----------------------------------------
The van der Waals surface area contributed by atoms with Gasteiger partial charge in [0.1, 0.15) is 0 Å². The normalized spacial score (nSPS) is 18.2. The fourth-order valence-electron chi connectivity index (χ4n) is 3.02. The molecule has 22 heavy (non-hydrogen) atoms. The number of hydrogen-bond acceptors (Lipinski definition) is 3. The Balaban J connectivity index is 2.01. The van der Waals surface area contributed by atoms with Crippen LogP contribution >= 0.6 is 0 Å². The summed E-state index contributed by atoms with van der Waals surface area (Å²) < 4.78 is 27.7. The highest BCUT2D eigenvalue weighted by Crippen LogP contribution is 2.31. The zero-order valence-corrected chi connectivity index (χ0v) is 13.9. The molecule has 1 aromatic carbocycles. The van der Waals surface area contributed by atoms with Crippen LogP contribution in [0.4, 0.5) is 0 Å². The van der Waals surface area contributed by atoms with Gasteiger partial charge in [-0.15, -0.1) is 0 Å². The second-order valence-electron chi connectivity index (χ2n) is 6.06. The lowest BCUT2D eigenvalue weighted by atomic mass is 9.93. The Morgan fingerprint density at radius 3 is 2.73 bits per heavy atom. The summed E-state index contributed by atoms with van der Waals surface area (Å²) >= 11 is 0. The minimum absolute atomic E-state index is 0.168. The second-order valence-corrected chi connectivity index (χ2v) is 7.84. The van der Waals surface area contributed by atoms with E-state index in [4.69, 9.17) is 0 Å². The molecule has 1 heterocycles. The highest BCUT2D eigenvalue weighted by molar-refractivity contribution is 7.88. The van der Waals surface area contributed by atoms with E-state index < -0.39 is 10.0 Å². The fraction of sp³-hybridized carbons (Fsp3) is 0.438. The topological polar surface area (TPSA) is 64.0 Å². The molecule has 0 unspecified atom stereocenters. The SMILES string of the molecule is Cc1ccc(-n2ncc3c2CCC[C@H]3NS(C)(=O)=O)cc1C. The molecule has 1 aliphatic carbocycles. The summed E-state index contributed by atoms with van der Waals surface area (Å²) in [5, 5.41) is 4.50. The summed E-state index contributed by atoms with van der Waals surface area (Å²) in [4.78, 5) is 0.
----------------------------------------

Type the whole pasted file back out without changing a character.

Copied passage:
The van der Waals surface area contributed by atoms with Gasteiger partial charge in [0.1, 0.15) is 0 Å². The normalized spacial score (nSPS) is 18.2. The fourth-order valence-electron chi connectivity index (χ4n) is 3.02. The molecule has 22 heavy (non-hydrogen) atoms. The number of hydrogen-bond acceptors (Lipinski definition) is 3. The Balaban J connectivity index is 2.01. The van der Waals surface area contributed by atoms with Crippen LogP contribution >= 0.6 is 0 Å². The summed E-state index contributed by atoms with van der Waals surface area (Å²) < 4.78 is 27.7. The highest BCUT2D eigenvalue weighted by Crippen LogP contribution is 2.31. The zero-order valence-corrected chi connectivity index (χ0v) is 13.9. The molecule has 1 aromatic carbocycles. The van der Waals surface area contributed by atoms with Crippen LogP contribution in [0.4, 0.5) is 0 Å². The van der Waals surface area contributed by atoms with Gasteiger partial charge in [-0.15, -0.1) is 0 Å². The second-order valence-electron chi connectivity index (χ2n) is 6.06. The lowest BCUT2D eigenvalue weighted by atomic mass is 9.93. The Morgan fingerprint density at radius 3 is 2.73 bits per heavy atom. The summed E-state index contributed by atoms with van der Waals surface area (Å²) >= 11 is 0. The minimum absolute atomic E-state index is 0.168. The second-order valence-corrected chi connectivity index (χ2v) is 7.84. The van der Waals surface area contributed by atoms with E-state index in [4.69, 9.17) is 0 Å². The molecule has 1 heterocycles. The highest BCUT2D eigenvalue weighted by molar-refractivity contribution is 7.88. The van der Waals surface area contributed by atoms with E-state index < -0.39 is 10.0 Å². The fraction of sp³-hybridized carbons (Fsp3) is 0.438. The topological polar surface area (TPSA) is 64.0 Å². The molecule has 0 unspecified atom stereocenters. The SMILES string of the molecule is Cc1ccc(-n2ncc3c2CCC[C@H]3NS(C)(=O)=O)cc1C. The molecule has 1 aliphatic carbocycles. The summed E-state index contributed by atoms with van der Waals surface area (Å²) in [5, 5.41) is 4.50. The summed E-state index contributed by atoms with van der Waals surface area (Å²) in [4.78, 5) is 0.